Last but not least, the European Commission’s 2020 Report document on the rule-of-law situation in the European Union *24 , released on 30 September 2020, reminds the member states, on page 2:
The rule of law is enshrined in Article 2 of the Treaty on European Union as one of the common values for all Member States. Under the rule of law, all public powers always act within the constraints set out by law, in accordance with the values of democracy and fundamental rights, and under the control of independent and impartial courts. The rule of law includes principles such as legality, implying a transparent, accountable, democratic and pluralistic process for enacting laws; legal certainty; prohibiting the arbitrary exercise of executive power; effective judicial protection by independent and impartial courts, effective judicial review including respect for fundamental rights; separation of powers; and equality before the law.
It continues with a statement that the
particular circumstances of 2020 have brought additional challenges to citizens' rights, and [that] some restrictions on our freedoms, such as freedom of movement, freedom of assembly or freedom to conduct a business, had to be applied to address the COVID-19 pandemic. Effective national checks and balances upholding respect for the rule of law are key to ensuring that any such restrictions on our rights are limited to what is necessary and proportionate, limited in time and subject to oversight by national parliaments and courts.
The clear warnings to the signatory states of these international treaties have been duly matched by equally clear and eloquent opinions from national administrative courts, amongst others the Dutch and Belgian highest administrative courts.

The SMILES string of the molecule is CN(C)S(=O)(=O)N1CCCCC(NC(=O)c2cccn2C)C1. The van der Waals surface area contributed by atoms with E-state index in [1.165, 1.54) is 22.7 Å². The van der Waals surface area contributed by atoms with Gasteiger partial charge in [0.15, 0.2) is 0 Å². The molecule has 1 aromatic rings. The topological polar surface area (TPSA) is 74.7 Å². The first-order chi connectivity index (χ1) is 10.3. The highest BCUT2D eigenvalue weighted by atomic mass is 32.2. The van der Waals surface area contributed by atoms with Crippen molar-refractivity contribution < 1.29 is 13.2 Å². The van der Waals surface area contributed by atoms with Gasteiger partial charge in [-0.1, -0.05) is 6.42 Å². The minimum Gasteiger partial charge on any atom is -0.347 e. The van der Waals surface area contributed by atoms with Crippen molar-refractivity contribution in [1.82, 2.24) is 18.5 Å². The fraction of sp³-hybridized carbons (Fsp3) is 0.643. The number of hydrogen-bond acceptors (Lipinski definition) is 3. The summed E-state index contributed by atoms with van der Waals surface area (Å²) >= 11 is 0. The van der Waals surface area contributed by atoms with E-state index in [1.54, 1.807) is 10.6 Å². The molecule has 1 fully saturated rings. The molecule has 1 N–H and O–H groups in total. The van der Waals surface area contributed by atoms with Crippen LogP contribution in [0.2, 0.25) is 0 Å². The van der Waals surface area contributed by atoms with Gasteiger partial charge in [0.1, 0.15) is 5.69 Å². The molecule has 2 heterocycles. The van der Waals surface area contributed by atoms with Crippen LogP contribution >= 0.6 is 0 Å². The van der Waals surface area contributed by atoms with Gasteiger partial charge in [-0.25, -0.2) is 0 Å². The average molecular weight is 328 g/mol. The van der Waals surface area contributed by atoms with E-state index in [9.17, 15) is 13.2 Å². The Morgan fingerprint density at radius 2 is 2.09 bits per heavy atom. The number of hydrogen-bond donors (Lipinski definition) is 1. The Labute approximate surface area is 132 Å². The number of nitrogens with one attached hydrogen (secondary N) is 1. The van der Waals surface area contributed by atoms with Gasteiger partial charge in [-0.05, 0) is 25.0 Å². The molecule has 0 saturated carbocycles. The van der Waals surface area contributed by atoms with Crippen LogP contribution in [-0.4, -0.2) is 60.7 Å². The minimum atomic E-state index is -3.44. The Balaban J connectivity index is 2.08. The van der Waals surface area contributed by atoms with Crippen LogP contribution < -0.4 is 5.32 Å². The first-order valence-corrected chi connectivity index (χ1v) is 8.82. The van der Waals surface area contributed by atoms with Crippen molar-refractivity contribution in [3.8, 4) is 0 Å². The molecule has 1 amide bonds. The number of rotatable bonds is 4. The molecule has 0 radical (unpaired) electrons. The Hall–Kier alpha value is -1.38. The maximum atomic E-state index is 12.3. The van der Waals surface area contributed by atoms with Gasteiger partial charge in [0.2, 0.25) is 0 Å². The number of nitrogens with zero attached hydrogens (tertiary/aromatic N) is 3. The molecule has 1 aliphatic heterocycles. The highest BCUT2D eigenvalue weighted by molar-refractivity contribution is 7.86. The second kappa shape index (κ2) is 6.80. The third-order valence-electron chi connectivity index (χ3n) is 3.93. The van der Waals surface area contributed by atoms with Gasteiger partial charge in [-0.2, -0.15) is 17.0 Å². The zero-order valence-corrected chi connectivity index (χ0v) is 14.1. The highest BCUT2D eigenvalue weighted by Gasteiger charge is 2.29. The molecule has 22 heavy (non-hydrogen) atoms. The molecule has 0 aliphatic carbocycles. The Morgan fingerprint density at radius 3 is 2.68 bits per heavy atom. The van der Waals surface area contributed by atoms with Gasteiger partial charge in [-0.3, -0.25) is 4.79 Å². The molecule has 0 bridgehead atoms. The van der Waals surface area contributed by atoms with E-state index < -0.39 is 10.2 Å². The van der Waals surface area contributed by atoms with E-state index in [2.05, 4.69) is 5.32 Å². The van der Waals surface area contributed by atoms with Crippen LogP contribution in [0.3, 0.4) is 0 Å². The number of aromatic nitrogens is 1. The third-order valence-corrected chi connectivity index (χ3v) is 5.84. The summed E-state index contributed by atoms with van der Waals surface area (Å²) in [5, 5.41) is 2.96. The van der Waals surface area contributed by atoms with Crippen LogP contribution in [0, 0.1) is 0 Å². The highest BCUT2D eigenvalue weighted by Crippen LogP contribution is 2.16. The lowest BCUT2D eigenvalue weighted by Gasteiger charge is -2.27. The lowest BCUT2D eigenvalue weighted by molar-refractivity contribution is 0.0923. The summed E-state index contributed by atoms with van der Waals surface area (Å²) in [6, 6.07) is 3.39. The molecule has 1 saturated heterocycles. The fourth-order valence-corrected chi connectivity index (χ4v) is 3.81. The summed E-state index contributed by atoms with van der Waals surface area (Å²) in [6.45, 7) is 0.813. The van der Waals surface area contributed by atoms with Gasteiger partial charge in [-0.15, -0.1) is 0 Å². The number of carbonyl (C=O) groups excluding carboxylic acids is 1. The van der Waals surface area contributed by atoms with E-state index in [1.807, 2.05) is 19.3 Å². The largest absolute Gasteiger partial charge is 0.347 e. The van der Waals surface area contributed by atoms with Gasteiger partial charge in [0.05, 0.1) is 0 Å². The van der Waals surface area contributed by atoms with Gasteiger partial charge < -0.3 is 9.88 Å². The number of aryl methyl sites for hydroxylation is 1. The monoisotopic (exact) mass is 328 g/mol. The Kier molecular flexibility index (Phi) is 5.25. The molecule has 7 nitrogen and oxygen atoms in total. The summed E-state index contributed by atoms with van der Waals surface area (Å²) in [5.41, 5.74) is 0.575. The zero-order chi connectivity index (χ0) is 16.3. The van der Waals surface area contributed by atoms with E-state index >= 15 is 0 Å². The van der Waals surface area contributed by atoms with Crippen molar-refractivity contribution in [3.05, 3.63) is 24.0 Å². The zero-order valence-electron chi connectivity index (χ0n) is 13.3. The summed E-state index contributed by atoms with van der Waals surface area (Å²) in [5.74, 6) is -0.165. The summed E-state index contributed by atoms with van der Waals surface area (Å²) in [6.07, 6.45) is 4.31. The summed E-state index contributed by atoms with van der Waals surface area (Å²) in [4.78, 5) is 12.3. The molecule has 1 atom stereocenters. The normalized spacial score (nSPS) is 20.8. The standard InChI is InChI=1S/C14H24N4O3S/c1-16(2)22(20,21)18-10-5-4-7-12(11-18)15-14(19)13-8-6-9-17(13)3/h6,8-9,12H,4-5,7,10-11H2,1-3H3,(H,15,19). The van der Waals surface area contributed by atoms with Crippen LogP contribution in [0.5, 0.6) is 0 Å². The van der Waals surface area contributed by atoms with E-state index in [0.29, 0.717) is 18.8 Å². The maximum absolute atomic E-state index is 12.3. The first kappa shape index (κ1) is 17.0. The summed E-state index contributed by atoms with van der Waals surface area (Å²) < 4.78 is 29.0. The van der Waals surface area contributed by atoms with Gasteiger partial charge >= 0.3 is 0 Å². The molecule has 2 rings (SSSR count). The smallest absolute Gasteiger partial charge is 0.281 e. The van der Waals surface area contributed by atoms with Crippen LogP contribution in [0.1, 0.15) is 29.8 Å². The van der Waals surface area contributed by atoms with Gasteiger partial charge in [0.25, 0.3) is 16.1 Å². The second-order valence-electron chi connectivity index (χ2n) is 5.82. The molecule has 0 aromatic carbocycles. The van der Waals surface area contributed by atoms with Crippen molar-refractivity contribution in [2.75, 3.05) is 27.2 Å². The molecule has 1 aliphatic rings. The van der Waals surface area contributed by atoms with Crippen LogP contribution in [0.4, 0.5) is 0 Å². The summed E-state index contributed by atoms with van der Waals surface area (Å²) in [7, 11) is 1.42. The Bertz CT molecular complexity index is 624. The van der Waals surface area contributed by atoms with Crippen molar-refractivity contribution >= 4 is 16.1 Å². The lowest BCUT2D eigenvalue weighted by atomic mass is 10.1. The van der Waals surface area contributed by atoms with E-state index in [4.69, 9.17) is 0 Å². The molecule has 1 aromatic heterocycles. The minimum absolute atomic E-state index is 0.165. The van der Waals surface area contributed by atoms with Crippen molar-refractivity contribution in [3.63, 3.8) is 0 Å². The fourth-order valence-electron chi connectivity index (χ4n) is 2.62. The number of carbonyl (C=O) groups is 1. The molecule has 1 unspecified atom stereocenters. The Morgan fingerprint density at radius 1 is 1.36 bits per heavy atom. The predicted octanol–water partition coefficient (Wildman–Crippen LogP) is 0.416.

At the request of the Dutch Parliament, the Dutch Council of State, or Raad van State, issued a concise yet clear ‘Advice on the constitutional aspects of the intended crisis measures’ *25 .
In the advice, the Council of State admonished that in order to be allowed to restrict fundamental rights, the requirements set by the Constitution and treaties must be met. An important requirement in treaties is that restrictions be sufficiently clear and necessary for the purpose they serve. The Constitution requires that restrictions always be traceable to a specific law in a formal sense. These requirements are cumulative. It is also important that the corona measures also guarantee fundamental rights. For example, it follows from the Constitution and treaties that the government must actively promote and protect the right to health and the right to life.
The Council of state’s Advisory Division has established, further, that ‘the power to radically restrict fundamental rights in a (model) regulation does not, strictly speaking, correspond to the specific legal basis required by the Constitution for the restriction of fundamental rights’. It was stated that a case could be made, ‘however, that in the acute, concrete and life‑threatening initial phase of the pandemic, the government has sufficed with a more general legal basis’; that said, ‘the emergency ordinances cannot provide a basis for a ban on meetings in the strict private sphere’.
The advice pointed out also that ‘[t]he longer this situation lasts, the longer the legal sustainability of the emergency ordinances. That is why the government has rightly decided to make a temporary law that will replace the emergency ordinances in the short term’.
When, likewise, the Belgian government applied for special powers, that country’s Council of State (Raad van State or Conseil d’ Etat) had to express its opinion on the legality of the proposal for a law, which it produced in plenary session *26 .